OLD POST ALERT! This is an older post and although you might find some useful tips, any technical or publishing information is likely to be out of date. Please click on Start Here on the menu bar above to find links to my most useful articles, videos and podcast. Thanks and happy writing! – Joanna Penn
This is a guest post from Susan Daffron, The Book Consultant.
Many aspiring authors around the blogosphere have been weighing the pros and cons of releasing their books as ebooks instead of print books.
They are seeing the success of authors like Amanda Hocking and dollar signs start dancing in their heads. No print costs! No expensive layout! Woo hoo!
Online it seems like some people are equating self-publishing with ebooks. This gross oversimplification does everyone a huge disservice. Yes, ebooks are cool, but there are at least three good reasons to produce a paper copy of your book along with digital versions.
1. Give Customers What They Want
Ebooks are a bold new frontier, but not everyone has a Kindle or is in any danger of getting one. My mother, who reads more than just about any human being I've ever met, buys books by the truckload, and doesn't have a Kindle. She may be the sole reason her local Borders wasn't on the list to be shut down. She loves books–real books; not ebooks.
(As an aside, it will be a banner day for Amazon when my mom gets a Kindle and figures out how to buy books with it.)
At this point, my Kindle-free Mom will buy a book in hardback if she wants it enough and there's no paperback version. Even though hardback sales are falling, they aren't zero.
Some books are simply better as a hardback. If you want a book to keep for your personal library, hardbacks look better and last longer. Coffee table books just aren't as cool in paperback. And at this point, most of them don't work at all as ebooks.
Many publishers seem to worry that releasing an ebook version at the same time as a print book somehow devalues the or “cannibalizes” their print book sales. But that thinking is short-sighted.
As J.K. Rowling found out, people who want an “e” version of a book may look for pirated versions if you don't provide a legitimate option. If they want a book in a certain format, they will find a way to get it.
2. Increase Profits
No matter how you opt to sell the book, your overriding goal is probably to release a profitable book. To make the most money, you need to reach the as many readers as you can and pay as little as possible.
That's why you should release your book in multiple formats. I recommend that unless you already have pre-sold thousands of copies of your book, you start with print on demand using a printer like Lightning Source (and be sure to avoid “self-publishing companies” aka vanity or subsidy presses).
Most new authors and self-publishers don't know how to market a book. Like anything, it takes time to figure out what works and what doesn't work for you and your marketplace.
When you release a POD print book and an ebook at the same time, you minimize your risk. You get maximum online distribution for your title, but you don't have a garage full of books that you need to figure out how to sell, like you would if you did an offset run.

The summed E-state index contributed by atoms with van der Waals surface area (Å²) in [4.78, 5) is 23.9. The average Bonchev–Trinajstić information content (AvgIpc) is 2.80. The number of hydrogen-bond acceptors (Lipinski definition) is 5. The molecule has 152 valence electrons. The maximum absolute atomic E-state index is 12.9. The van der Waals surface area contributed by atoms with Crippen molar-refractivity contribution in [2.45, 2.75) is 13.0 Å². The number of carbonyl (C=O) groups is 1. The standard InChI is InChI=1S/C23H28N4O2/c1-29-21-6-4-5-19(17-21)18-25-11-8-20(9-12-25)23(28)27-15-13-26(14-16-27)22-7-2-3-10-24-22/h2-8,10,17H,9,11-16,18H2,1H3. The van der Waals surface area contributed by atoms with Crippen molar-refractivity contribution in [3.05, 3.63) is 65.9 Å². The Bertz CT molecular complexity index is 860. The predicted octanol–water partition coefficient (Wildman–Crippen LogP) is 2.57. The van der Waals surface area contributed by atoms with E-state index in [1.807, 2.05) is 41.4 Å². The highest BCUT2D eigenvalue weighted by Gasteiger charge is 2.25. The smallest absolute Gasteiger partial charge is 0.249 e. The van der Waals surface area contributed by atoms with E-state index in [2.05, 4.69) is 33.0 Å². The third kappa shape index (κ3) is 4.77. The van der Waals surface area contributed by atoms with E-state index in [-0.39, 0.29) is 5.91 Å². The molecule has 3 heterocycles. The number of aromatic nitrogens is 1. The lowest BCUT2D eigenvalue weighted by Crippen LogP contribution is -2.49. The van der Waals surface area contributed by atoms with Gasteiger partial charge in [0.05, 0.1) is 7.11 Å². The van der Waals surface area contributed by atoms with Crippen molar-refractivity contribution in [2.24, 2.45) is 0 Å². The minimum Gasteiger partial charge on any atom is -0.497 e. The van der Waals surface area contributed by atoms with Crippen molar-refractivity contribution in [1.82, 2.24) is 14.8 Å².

3. Stretch Your Dollars
The lack of print costs sounds like a great advantage of ebooks, but printing is just one of many costs associated with publishing a book. If you produce a quality product, it costs almost as much to release an ebook as a print book. You need to pay for editorial services and cover design for your book to be competitive.
The way you can save on production costs is to leverage the cost of editing and cover design for both your print and digital editions. Obviously, the final formats are laid out differently for print and “e” but by planning in advance, you can keep your book as consistent and as professional as possible across all formats.
You also can leverage your marketing, so it works for both the digital and print editions of your book. If you think of your book as a product, it's like a t-shirt that you can buy in multiple colors. (If you were selling t-shirts you wouldn't market the blue one differently than the red one, would you?)
All of your promotional efforts should showcase the fact that your book is available in multiple formats and in multiple locations. The easier it is for readers to find and buy your book, the better.
The different editions also can cross promote each other. Some people may find an online PDF or Kindle excerpt, buy the ebook, then opt to buy the print version later for their permanent collection.
The bottom line is that you don't have to choose between releasing an ebook or a print book. Savvy authors and self-publishers do both and make more money.
If you'd like to learn more about the business of book publishing, get inspiration and advice at the Self-Publishers Online Conference. The third annual event is May 10-12, 2011. Use the code Joanna11 and get a 10% discount!
Susan Daffron, aka The Book Consultant owns a book and software publishing company. She spends most of her time writing, laying out books in InDesign, or taking her five dogs out for romps in the forest. She also teaches people how to write and publish profitable client-attracting books and puts on the Self-Publishers Online conference every May.
Image (top): Flickr CC Lynn Gardner